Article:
LOS ANGELES — More doctors in California are using a prescription monitoring program to curb drug abuse, yet the state is unable to share information with other states.
Although a state online drug database went into effect last year to thwart addicts who bounce from doctor to doctor to feed a habit or make a small fortune peddling meds, there is now a push to extend it beyond state lines to snare so-called doctor shoppers and curb drug abuse.
Since September, more than 2,300 doctors and other practitioners in California have used a secure website to get access to 134,000 patient reports. Forty states have passed legislation to allow prescription drug monitoring programs, but only 34 are operating.
“The whole purpose of this is to have states communicating with one another,’’ said Dr. Laxmaiah Manchikanti, chief executive officer of the American Society of Interventional Pain Physicians. “If you know a patient is abusing, a doctor isn’t going to give that patient a prescription anymore.’’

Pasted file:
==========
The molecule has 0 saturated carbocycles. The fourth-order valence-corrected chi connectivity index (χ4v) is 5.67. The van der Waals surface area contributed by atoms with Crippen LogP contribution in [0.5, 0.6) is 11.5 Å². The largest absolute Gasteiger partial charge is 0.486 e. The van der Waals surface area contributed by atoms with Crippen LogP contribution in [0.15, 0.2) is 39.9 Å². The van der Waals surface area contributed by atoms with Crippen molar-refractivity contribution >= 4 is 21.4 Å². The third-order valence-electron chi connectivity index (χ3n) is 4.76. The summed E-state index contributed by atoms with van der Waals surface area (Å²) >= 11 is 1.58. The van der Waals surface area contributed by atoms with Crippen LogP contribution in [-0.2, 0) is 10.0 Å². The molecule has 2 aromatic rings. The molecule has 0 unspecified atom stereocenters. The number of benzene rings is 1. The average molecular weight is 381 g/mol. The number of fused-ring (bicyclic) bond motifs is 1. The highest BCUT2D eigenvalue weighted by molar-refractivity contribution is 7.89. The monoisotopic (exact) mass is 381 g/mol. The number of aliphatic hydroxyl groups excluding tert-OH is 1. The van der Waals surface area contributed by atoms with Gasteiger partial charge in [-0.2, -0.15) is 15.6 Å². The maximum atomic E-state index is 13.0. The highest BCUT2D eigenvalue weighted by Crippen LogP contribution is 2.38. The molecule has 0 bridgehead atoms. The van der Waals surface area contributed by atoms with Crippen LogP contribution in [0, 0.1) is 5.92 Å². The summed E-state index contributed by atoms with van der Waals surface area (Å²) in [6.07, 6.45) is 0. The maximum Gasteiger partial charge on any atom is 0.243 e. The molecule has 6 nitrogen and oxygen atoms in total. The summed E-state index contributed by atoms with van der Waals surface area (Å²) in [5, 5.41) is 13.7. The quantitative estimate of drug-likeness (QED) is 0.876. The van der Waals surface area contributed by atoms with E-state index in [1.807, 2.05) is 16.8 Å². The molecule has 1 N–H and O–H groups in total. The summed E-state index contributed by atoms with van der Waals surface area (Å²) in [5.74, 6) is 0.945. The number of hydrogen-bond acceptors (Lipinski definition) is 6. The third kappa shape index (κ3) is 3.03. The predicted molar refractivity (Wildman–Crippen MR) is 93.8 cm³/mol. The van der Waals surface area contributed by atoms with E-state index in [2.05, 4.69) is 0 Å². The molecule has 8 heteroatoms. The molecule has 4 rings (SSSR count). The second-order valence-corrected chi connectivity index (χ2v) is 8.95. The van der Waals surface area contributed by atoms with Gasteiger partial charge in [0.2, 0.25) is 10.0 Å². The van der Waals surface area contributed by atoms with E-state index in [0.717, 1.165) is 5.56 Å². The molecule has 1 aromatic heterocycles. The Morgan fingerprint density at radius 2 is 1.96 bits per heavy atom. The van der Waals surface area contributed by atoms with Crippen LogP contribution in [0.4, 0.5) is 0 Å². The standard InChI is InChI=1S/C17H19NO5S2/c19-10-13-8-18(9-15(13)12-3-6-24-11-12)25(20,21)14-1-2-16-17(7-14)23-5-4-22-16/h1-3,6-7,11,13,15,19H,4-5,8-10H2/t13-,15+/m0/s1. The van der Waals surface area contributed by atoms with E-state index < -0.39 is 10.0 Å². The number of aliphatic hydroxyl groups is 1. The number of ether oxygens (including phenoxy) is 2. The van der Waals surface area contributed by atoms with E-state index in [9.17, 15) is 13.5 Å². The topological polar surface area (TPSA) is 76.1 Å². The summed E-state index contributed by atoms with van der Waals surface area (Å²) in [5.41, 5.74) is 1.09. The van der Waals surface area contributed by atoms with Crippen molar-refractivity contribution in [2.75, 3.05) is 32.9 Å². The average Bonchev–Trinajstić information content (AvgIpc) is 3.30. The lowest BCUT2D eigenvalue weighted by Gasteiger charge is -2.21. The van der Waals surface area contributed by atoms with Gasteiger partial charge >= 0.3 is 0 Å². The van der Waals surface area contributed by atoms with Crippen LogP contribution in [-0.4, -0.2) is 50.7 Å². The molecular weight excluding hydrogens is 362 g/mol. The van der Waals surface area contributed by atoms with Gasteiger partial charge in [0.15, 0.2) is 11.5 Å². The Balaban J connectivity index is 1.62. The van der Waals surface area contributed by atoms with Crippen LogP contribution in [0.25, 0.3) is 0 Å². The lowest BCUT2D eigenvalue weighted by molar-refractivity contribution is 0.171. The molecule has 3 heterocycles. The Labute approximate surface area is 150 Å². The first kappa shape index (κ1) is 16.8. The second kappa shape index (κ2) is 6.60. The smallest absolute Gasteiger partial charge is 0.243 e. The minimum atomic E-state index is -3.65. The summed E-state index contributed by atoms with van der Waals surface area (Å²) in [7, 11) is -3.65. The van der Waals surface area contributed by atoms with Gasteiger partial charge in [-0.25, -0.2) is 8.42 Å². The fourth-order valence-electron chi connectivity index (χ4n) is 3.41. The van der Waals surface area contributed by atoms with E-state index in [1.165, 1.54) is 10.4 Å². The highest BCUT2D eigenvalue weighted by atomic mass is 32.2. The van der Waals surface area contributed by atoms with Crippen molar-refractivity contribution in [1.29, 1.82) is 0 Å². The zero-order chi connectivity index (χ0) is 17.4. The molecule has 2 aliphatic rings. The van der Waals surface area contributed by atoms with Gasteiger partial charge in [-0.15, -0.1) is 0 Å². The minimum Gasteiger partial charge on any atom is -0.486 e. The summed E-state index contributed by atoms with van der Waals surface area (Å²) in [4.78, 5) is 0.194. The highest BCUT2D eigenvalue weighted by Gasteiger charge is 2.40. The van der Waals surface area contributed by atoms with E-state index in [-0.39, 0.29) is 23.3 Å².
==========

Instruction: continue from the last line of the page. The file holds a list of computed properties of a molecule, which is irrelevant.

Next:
Doctors can be hamstrung in making critical decisions about prescribing painkillers if they aren’t able to find out if patients filled prescriptions elsewhere.
A nationwide network might have helped Michael Jackson’s doctor better monitor the medication he was receiving from multiple doctors.
Dr. Conrad Murray, who was recently charged with involuntary manslaughter in the singer’s death, told police Jackson gave few details when Murray repeatedly asked about his medications, according to an affidavit. The Los Angeles County coroner said Jackson was killed by a mix of a powerful anesthetic and a sedative. Police have searched for information in three states to see if Jackson’s medical history played a role in his June death.